the weakest of incantations spoken into it and a thousand others in the same
box. Probably the whole lot had shared one sacrificed spirit – the smallest of
birds or a black-winged beetle. But with it Abby was able to stand under the
falling snow and create an invisible umbrella to make the snow warp around her.
Tom stole a glance at his father this time. His father said time after
time that magic was against God and nature, and nothing with a spirit-soul was
allowed in his house. No matter that Abigail was outside, beyond their garden
fence – she would still get a beating with the soft end of a belt if her father
Tom shuffled around as if to make
more light fall on the book, hoping to turn his father’s gaze. It worked – his
father slapped the back of his hand as he pushed the book across the desk.
‘Six shillings that cost me, child,’
he snapped. ‘Pick it up if you must move it.’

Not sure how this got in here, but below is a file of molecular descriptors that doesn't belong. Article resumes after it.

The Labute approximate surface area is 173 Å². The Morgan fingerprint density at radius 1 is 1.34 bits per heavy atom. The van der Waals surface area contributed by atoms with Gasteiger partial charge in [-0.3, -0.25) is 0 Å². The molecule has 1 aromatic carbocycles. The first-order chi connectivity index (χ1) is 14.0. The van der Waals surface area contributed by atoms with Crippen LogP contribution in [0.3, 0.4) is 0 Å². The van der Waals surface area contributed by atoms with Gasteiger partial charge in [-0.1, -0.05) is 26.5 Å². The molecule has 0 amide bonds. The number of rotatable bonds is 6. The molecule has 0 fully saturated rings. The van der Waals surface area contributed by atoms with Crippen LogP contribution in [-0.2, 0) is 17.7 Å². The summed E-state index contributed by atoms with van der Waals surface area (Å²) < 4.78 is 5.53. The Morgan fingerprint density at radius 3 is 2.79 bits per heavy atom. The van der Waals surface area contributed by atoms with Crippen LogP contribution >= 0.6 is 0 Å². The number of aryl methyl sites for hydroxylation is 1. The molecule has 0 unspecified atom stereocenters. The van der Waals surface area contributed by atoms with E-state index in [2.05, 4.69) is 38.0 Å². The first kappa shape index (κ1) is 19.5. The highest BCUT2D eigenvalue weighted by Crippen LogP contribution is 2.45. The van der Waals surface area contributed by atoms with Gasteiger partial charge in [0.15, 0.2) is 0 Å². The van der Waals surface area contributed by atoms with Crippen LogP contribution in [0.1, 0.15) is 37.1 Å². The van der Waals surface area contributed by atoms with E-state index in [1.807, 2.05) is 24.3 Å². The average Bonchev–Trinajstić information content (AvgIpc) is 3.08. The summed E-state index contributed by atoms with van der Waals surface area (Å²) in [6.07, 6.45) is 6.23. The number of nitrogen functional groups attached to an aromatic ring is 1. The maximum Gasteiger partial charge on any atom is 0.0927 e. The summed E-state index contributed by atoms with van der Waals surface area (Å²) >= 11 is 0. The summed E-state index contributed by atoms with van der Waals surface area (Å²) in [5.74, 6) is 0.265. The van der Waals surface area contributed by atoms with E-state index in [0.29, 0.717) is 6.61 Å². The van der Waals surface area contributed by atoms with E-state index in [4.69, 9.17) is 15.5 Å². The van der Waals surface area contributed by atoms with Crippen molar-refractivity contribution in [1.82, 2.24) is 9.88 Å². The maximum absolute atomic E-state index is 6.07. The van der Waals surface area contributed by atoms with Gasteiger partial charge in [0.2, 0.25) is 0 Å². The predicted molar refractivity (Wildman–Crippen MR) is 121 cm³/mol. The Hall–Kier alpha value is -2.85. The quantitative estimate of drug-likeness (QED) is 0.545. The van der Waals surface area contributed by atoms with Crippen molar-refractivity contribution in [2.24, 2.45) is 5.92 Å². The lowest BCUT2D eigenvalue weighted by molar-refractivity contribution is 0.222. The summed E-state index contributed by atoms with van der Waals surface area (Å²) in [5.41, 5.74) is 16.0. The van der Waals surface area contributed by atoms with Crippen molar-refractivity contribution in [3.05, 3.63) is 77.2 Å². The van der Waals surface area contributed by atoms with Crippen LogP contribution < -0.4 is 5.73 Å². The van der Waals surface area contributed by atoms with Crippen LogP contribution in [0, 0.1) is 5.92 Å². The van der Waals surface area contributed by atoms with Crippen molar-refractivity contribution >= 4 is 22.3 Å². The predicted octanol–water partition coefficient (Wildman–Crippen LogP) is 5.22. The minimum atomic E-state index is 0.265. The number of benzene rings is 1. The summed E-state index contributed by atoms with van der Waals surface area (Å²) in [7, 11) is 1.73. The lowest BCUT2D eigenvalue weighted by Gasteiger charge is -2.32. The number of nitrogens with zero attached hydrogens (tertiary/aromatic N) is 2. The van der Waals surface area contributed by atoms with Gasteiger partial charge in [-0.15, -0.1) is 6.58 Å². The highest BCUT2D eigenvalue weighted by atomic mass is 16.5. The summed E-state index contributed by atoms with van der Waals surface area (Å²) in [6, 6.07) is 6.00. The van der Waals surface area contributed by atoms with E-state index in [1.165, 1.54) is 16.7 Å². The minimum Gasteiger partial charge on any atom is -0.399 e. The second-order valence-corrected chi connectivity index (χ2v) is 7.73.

‘Yes, sir,’ he muttered, not
stopping his reading.
‘Hmm,’ his father grunted.
Tom could feel his father’s resolve softening at Tom’s meek response. He
saw him lean forwards in his chair to see what page Tom had reached. He was close
to the end – only five pages to go. His father’s foot tapped twice on the
floor, and he reached forward to take another book from the shelves. His foot
tapped again impatiently as he realised that with the gathering clouds outside
there was only light enough for one person to read. Finally he put his broad
palm down over the page Tom was reading, and told him;
‘Read it tonight, boy. Go and play
in the snow now.’
Tom closed the book with practised
control, then spontaneously hugged his father, who responded with startled